Monthly Archive for: ‘October, 2019’

The Marriage of Figaro

Catherine Cook as Marcellina, James Creswell as Bartolo, Levente Molnár as Count Almaviva, Brenton Ryan as Curzio, and Michael Sumuel as Figaro. All photos by Cory Weaver.

What more can be said about Wolfgang Amadeus Mozart’s opera buffa masterpiece The Marriage of Figaro? It appears in most lists of opera’s finest, and many consider it opera’s greatest opera, the closest thing to perfection on the musical stage. So, what commends it? Of course, it starts with some of Mozart’s most beautiful music, highlighted by several special arias and sparkling ensemble pieces. But driving the narrative is one of the truly fine comic opera librettos, by Lorenzo da Ponte, based on Pierre-Augustin Beaumarchais’ play. We are amused by the characters’ foibles and take them into our hearts.

Michael Sumuel as Figaro, Jeanine De Bique as Susanna.

Marriage of Figaro is lively and charming throughout. Yet what distinguishes and surprises is the central issue, droit du seigneur, that is, the right of feudal lords to have sex with women in their employ, especially on their wedding night. It seems that such a topic would be buried by the censors of the day. Anyway, Figaro is to wed Susanna, and though Count Almaviva had previously rescinded his right, he is an incessant womanizer and particularly has a thing for Susanna. The concern that he might re-enforce the right sets off a series of intrigues. And he’s not the only one who yearns for someone whom he shouldn’t. Of course, these illicit desires lead to many situations of characters in the wrong place at the wrong time and having to take refuge under skirts, behind locked doors, and even by jumping out a second-floor window. Mix in mistaken identities, and mayhem ensues.

Music, however, always comes first. There are so many respected set pieces that selecting the best is mostly a matter of taste, though the female singers certainly have some wonderful moments. Perhaps the strongest sentiment is revealed in Countess Rosina’s musing “Dove sono” about her failing marriage and whether it can be revived. Nicole Heaston’s caressing of the aria, especially beginning with the refrain of the title lyrics is very touching. Another “hit song” comes from Cherubino, the page, a trousers role performed with consummate skill by Serena Malfi who delights with her exquisitely delivered “Voi che sapete.” Infatuated with the Countess, Cherubino’s bouncy tune reminds us of our own first love, being repeatedly buffeted between pleasure and pain. Another notable piece is the brief duet between the Countess and Susanna, “Sull’aria…che soave zeffiretto.” Despite its content, setting a trap by inviting the Count to a tryst, the music is lovingly sung and absolutely ethereal, anticipating Richard Strauss’s exceedingly delicate melodies and harmonies in Der Rosenkavalier.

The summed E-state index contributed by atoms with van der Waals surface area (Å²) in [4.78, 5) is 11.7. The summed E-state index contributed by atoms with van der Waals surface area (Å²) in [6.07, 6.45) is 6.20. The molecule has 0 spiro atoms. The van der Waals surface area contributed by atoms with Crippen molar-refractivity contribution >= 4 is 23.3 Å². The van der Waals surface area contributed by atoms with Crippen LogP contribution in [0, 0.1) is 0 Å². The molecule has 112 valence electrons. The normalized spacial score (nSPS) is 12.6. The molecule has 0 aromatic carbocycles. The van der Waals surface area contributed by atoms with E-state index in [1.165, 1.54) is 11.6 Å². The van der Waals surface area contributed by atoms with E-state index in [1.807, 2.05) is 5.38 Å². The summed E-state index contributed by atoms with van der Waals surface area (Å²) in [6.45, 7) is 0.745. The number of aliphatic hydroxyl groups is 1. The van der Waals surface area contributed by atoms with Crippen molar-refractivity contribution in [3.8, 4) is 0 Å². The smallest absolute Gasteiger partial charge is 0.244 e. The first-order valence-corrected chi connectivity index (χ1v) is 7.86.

Nicole Heaston as the Countess, Serena Malfi as Cherubino.

As the lovers, Michael Sumuel plays Figaro and Jeanine De Bique plays Susanna. Their acting magnetism shows throughout, but both needed time at opening night to warm their voices. Eventually, they were lush and full. Also notable is Levente Molnár as the Count. His vocalizations shift from deep well to virtual eek with the greatest of ease. And his gesticulations and mime, which include swatting at an imaginary fly, are a scream. Each of the supporting performers is delightful, though a favorite is the ubiquitous Catherine Cook, who delights in voice and manner as the manipulative and lascivious Marcellina. But is she really visually suggesting what I think she is with the snout of a pig’s head?

Although Marriage…. engages throughout, it is not without issues. A run time of three hours and forty-five minutes may have been a virtue in its time, but there is plenty of evidence that modern audiences prefer tighter timelines. And the longer the opera, the more stale the characterizations, situations, and musical motifs can become. Finally, Act IV becomes complicated and somewhat murky to the point of distraction.

Levente Molnár as Count Almaviva, but who is that under the veil and the shroud of night?

Oft-produced plays often beg refreshing, and Marriage…. is no exception. San Francisco Opera’s new production retains the time frame of the original (late 18th century) but moves the action from Spain to post-Revolutionary America. The shift in venue carries no significance for this opera. However, it does convey meaning as part of the company’s offering over a three year period of the trilogy of Mozart/da Ponte collaborations, with Cosi fan Tutte next year and Don Giovanni the following. All will take place in the same manor house, which is a construction project during Marriage…., complete with blueline architectural drawings on the sets used throughout. The house then serves as the setting for Cosi in the 1930s, and a dystopian future in 2080 for Giovanni. As a footnote, these three operas were consecutively composed by Mozart in 1776 – 1790, but the fertile relationship with da Ponte sadly ended with the latter’s loss of patronage in Vienna with the death of Emperor Joseph II in 1790.

The Marriage of Figaro by Wolfgang Amadeus Mozart with libretto by Lorenzo da Ponte is produced by San Francisco Opera and plays at War Memorial Opera House, 301 Van Ness Ave., San Francisco, CA through November 1, 2019.

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